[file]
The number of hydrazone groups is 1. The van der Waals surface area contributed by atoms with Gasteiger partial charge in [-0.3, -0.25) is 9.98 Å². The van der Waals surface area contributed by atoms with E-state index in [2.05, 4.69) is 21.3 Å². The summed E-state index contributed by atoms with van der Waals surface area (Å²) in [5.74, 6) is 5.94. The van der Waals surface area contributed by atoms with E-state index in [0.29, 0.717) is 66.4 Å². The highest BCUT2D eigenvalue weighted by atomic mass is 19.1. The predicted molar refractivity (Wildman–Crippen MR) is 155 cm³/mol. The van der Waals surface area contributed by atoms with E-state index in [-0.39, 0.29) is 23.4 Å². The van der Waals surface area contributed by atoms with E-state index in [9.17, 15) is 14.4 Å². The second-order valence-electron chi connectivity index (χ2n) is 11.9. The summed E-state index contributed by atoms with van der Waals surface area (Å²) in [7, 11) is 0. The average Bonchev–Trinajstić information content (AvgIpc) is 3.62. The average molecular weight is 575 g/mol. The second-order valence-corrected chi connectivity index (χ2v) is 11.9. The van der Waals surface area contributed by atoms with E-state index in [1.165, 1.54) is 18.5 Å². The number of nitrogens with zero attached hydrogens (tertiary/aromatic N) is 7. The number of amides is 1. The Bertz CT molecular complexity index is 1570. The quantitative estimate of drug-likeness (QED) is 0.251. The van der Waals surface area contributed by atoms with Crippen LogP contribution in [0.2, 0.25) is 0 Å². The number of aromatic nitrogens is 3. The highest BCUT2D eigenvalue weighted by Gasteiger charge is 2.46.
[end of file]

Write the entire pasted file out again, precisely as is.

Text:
The number of hydrazone groups is 1. The van der Waals surface area contributed by atoms with Gasteiger partial charge in [-0.3, -0.25) is 9.98 Å². The van der Waals surface area contributed by atoms with E-state index in [2.05, 4.69) is 21.3 Å². The summed E-state index contributed by atoms with van der Waals surface area (Å²) in [5.74, 6) is 5.94. The van der Waals surface area contributed by atoms with E-state index in [0.29, 0.717) is 66.4 Å². The highest BCUT2D eigenvalue weighted by atomic mass is 19.1. The predicted molar refractivity (Wildman–Crippen MR) is 155 cm³/mol. The van der Waals surface area contributed by atoms with E-state index in [-0.39, 0.29) is 23.4 Å². The van der Waals surface area contributed by atoms with E-state index in [9.17, 15) is 14.4 Å². The second-order valence-electron chi connectivity index (χ2n) is 11.9. The summed E-state index contributed by atoms with van der Waals surface area (Å²) in [7, 11) is 0. The average Bonchev–Trinajstić information content (AvgIpc) is 3.62. The average molecular weight is 575 g/mol. The second-order valence-corrected chi connectivity index (χ2v) is 11.9. The van der Waals surface area contributed by atoms with E-state index in [1.165, 1.54) is 18.5 Å². The number of nitrogens with zero attached hydrogens (tertiary/aromatic N) is 7. The number of amides is 1. The Bertz CT molecular complexity index is 1570. The quantitative estimate of drug-likeness (QED) is 0.251. The van der Waals surface area contributed by atoms with Crippen LogP contribution in [0.2, 0.25) is 0 Å². The number of aromatic nitrogens is 3. The highest BCUT2D eigenvalue weighted by Gasteiger charge is 2.46.